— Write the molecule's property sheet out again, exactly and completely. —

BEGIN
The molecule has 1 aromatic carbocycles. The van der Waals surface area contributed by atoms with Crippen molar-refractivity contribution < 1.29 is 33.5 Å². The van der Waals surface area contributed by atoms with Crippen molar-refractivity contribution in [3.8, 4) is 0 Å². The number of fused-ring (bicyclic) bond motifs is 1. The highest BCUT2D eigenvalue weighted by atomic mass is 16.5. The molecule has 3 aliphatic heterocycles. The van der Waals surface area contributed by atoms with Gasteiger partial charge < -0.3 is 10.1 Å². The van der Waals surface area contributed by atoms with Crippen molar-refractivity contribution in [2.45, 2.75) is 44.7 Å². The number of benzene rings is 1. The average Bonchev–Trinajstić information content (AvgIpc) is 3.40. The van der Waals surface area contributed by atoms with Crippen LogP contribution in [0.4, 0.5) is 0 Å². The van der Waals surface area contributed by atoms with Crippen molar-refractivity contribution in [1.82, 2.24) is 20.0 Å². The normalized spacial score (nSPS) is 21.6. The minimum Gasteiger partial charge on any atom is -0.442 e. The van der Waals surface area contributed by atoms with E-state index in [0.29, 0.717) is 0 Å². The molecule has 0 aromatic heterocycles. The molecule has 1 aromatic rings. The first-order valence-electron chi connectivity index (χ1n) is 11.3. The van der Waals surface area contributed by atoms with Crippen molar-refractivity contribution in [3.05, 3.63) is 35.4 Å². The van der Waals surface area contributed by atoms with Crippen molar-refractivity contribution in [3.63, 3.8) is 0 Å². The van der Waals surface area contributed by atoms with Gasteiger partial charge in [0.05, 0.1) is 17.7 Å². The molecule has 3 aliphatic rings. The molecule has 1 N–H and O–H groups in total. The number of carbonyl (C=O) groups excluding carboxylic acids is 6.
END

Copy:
The molecule has 1 aromatic carbocycles. The van der Waals surface area contributed by atoms with Crippen molar-refractivity contribution < 1.29 is 33.5 Å². The van der Waals surface area contributed by atoms with Crippen molar-refractivity contribution in [3.8, 4) is 0 Å². The number of fused-ring (bicyclic) bond motifs is 1. The highest BCUT2D eigenvalue weighted by atomic mass is 16.5. The molecule has 3 aliphatic heterocycles. The van der Waals surface area contributed by atoms with Gasteiger partial charge < -0.3 is 10.1 Å². The van der Waals surface area contributed by atoms with Crippen molar-refractivity contribution in [2.45, 2.75) is 44.7 Å². The number of benzene rings is 1. The average Bonchev–Trinajstić information content (AvgIpc) is 3.40. The van der Waals surface area contributed by atoms with Crippen LogP contribution in [0.4, 0.5) is 0 Å². The van der Waals surface area contributed by atoms with Crippen molar-refractivity contribution in [1.82, 2.24) is 20.0 Å². The normalized spacial score (nSPS) is 21.6. The minimum Gasteiger partial charge on any atom is -0.442 e. The van der Waals surface area contributed by atoms with E-state index in [0.29, 0.717) is 0 Å². The molecule has 0 aromatic heterocycles. The molecule has 1 aromatic rings. The first-order valence-electron chi connectivity index (χ1n) is 11.3. The van der Waals surface area contributed by atoms with Crippen molar-refractivity contribution in [3.05, 3.63) is 35.4 Å². The van der Waals surface area contributed by atoms with Crippen molar-refractivity contribution in [3.63, 3.8) is 0 Å². The van der Waals surface area contributed by atoms with Gasteiger partial charge in [0.05, 0.1) is 17.7 Å². The molecule has 3 aliphatic rings. The molecule has 1 N–H and O–H groups in total. The number of carbonyl (C=O) groups excluding carboxylic acids is 6.